The conversion stage in particular would benefit from a more data-driven approach. This means digging into viewership insights to understand who is actually watching what and using those insights to market content. This should influence how trials are targeted, along with the content featured in trial subscriptions. This works with retention as well, where streamers need to identify fans of big tentpole shows and make them aware of other upcoming content that matches their interests. Once streamers optimize their marketing spend to reach likely viewers, they can perform a closed loop measurement assessment to find out just how well it worked.

The streaming wars are showing no signs of slowing down. The major platforms are all eager to turn a profit and keep viewers engaged, but if they don’t think strategically, all of the money spent on developing and marketing will go to a show that is forgotten the week after it launches.

Ashwin Navin is the Co-founder and Chief Executive Officer at Samba TV, a global provider in television technology and omniscreen advertising and analytics. Navin launched Samba TV at CES in 2009 with a product demo that illustrated how an internet-connected TV could be seamlessly integrated into digital lifestyle. Thirteen years later, the company has surpassed over $100 million in advertising revenue, expanded to top international markets all over the globe, and has partnered with some of the world’s most influential companies like Disney and Twitter.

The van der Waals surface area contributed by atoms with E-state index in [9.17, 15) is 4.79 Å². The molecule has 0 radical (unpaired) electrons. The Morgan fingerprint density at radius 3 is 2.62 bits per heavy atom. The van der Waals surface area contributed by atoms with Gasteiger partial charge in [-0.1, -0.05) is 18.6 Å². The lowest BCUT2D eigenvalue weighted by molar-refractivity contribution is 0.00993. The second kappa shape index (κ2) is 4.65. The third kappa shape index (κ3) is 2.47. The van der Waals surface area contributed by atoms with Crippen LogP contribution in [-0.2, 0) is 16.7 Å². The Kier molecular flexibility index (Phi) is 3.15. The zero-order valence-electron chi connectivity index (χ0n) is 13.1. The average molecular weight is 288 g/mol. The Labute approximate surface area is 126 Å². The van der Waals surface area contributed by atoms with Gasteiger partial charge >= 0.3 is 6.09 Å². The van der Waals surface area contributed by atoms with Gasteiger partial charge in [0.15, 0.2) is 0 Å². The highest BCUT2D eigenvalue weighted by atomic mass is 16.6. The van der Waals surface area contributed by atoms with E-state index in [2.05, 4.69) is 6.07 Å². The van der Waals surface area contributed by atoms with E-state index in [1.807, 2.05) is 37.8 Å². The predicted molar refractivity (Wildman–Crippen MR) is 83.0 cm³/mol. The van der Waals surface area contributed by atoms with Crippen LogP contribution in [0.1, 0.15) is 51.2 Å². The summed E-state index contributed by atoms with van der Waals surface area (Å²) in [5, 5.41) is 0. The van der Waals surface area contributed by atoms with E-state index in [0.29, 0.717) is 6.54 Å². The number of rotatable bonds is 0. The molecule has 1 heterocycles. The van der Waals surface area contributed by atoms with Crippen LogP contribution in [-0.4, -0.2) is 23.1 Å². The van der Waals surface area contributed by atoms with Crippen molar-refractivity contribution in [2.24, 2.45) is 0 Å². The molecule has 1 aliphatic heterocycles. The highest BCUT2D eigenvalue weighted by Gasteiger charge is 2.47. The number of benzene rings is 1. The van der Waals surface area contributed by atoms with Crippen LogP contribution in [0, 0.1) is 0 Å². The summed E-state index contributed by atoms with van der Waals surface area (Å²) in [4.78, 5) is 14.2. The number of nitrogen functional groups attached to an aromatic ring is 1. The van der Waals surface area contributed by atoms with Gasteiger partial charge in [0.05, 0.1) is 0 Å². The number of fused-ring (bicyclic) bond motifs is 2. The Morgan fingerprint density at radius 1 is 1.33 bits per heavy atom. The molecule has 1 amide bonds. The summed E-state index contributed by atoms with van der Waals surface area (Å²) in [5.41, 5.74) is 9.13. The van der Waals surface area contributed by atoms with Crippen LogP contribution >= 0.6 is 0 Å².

Navin brings over 20 years of co-founder and chief executive leadership to his role at Samba TV, with deep expertise in starting and scaling successful businesses in the media technology space. A serial entrepreneur, Navin also co-founded BitTorrent, Inc., which revolutionized open-source protocol into a technology platform for P2P content distribution.

Prior to that he started Epoch Partners, a fintech company acquired in 2001 by Goldman Sachs. He also served on Yahoo!’s corporate development team. A first generation American, Navin's family immigrated to the United States from India in the 1970s to pursue the American dream. A graduate of Claremont McKenna College, Navin continues to invest and mentor young entrepreneurs.

Industry Voices are opinion columns written by outside contributors—often industry experts or analysts—who are invited to the conversation by Fierce Video staff. They do not represent the opinions of Fierce Video.